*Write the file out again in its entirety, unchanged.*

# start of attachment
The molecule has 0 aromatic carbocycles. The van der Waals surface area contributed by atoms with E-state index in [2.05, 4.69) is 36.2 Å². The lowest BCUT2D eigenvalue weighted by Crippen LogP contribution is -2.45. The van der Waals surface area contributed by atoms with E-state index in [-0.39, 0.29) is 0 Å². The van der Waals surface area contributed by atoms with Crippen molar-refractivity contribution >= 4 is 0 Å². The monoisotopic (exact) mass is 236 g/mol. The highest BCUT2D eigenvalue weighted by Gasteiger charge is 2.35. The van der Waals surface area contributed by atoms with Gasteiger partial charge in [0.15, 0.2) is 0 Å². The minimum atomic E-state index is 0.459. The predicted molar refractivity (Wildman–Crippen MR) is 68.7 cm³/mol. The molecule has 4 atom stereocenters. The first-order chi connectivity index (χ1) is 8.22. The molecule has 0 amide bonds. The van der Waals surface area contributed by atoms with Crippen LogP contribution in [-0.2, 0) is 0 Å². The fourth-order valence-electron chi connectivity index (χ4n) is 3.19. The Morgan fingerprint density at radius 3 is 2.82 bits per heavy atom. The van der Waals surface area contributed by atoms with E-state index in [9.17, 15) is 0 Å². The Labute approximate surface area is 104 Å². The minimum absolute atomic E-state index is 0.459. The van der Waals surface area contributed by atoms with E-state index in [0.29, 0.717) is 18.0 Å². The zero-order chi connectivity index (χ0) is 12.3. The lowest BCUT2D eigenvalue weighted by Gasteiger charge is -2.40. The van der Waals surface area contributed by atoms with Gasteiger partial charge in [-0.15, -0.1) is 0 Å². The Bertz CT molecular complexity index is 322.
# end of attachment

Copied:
The molecule has 0 aromatic carbocycles. The van der Waals surface area contributed by atoms with E-state index in [2.05, 4.69) is 36.2 Å². The lowest BCUT2D eigenvalue weighted by Crippen LogP contribution is -2.45. The van der Waals surface area contributed by atoms with E-state index in [-0.39, 0.29) is 0 Å². The van der Waals surface area contributed by atoms with Crippen molar-refractivity contribution >= 4 is 0 Å². The monoisotopic (exact) mass is 236 g/mol. The highest BCUT2D eigenvalue weighted by Gasteiger charge is 2.35. The van der Waals surface area contributed by atoms with Gasteiger partial charge in [0.15, 0.2) is 0 Å². The minimum atomic E-state index is 0.459. The predicted molar refractivity (Wildman–Crippen MR) is 68.7 cm³/mol. The molecule has 4 atom stereocenters. The first-order chi connectivity index (χ1) is 8.22. The molecule has 0 amide bonds. The van der Waals surface area contributed by atoms with Crippen LogP contribution in [-0.2, 0) is 0 Å². The fourth-order valence-electron chi connectivity index (χ4n) is 3.19. The Morgan fingerprint density at radius 3 is 2.82 bits per heavy atom. The van der Waals surface area contributed by atoms with E-state index in [9.17, 15) is 0 Å². The Labute approximate surface area is 104 Å². The minimum absolute atomic E-state index is 0.459. The van der Waals surface area contributed by atoms with E-state index in [0.29, 0.717) is 18.0 Å². The zero-order chi connectivity index (χ0) is 12.3. The lowest BCUT2D eigenvalue weighted by Gasteiger charge is -2.40. The van der Waals surface area contributed by atoms with Gasteiger partial charge in [-0.15, -0.1) is 0 Å². The Bertz CT molecular complexity index is 322.